The State has borne this burden. The mitigating circumstance of defendant's impaired capacity to appreciate the criminality of his act, had it been submitted, would have rested on the same evidence as all of the other mitigating circumstances dealing with defendant's mental disease and substance abuse. This evidence was that defendant suffered from various mental illnesses exacerbated by substance abuse. The most general of these mitigating circumstances was that the murder was committed while defendant was under the influence of a mental or emotional disturbance, N.C.G.S. § 15A-2000(f)(2). The jury unanimously rejected this most general and all the other more specific mitigating circumstances resting on the same evidence dealing with defendant's mental illnesses and substance abuse. It is clear, therefore, that the jury simply did not find this evidence credible. Having rejected it as to all the other mitigating circumstances resting upon it, particularly the most general of those circumstances dealing with defendant's alleged mental or emotional disturbance, it is inconceivable the jury would have accepted the evidence and found, on the basis of it, that prong of the impaired capacity mitigating circumstance not submitted. That the evidence, as defendant's trial counsel conceded, more strongly supported *177 the mitigating circumstances submitted than it did the one not submitted reinforces this conclusion. The record here thus demonstrates beyond a reasonable doubt that had the trial court submitted to the jury the mitigating circumstance of defendant's impaired capacity to appreciate the criminality of his conduct, none of the jurors would have found that circumstance to exist. Therefore, the error in failing to submit this circumstance does not require a new sentencing hearing.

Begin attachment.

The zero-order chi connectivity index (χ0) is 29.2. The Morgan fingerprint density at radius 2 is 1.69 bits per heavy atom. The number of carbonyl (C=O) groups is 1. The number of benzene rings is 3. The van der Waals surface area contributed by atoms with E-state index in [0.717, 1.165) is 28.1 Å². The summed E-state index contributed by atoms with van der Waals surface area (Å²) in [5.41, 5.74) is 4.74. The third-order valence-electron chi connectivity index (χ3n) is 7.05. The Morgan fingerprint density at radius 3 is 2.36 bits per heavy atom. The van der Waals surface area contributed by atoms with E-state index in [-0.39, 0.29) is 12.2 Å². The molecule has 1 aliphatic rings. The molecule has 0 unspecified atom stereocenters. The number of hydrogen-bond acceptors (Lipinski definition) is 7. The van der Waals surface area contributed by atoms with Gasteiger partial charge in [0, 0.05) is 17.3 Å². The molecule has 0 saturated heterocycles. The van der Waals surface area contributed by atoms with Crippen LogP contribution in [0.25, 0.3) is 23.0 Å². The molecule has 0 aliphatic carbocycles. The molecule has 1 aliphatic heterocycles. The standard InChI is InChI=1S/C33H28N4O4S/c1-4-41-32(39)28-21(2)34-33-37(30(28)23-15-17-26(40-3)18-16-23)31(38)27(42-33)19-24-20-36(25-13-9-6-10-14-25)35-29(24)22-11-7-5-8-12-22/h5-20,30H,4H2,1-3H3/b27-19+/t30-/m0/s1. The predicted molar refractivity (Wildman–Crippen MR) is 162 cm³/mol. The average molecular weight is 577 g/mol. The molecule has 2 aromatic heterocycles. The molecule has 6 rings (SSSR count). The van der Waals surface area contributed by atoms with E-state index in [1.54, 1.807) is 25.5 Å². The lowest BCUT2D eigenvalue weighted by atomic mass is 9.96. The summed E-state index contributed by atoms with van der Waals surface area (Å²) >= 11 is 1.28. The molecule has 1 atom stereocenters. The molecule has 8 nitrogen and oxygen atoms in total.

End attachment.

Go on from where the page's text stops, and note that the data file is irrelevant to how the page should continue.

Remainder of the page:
Defendant also assigns error to the trial court's refusal to submit to the jury as a nonstatutory mitigating circumstance that defendant had received a life sentence in Virginia for another killing about which the prosecution had introduced evidence. Defendant contends the imposition of a substantial penalty in the other crime could have served as a basis for a sentence less than death in this case. According to the trial record, during the charge conference for the sentencing proceeding, defense counsel asked the trial court to submit the following mitigating circumstance: "The fact that defendant has received a life sentence and the fact that this judge may impose [an] additional life sentence to commence at the expiration of the previous life sentence provides additional protection to society." The prosecution objected to the proposed circumstance, and the trial court sustained the objection.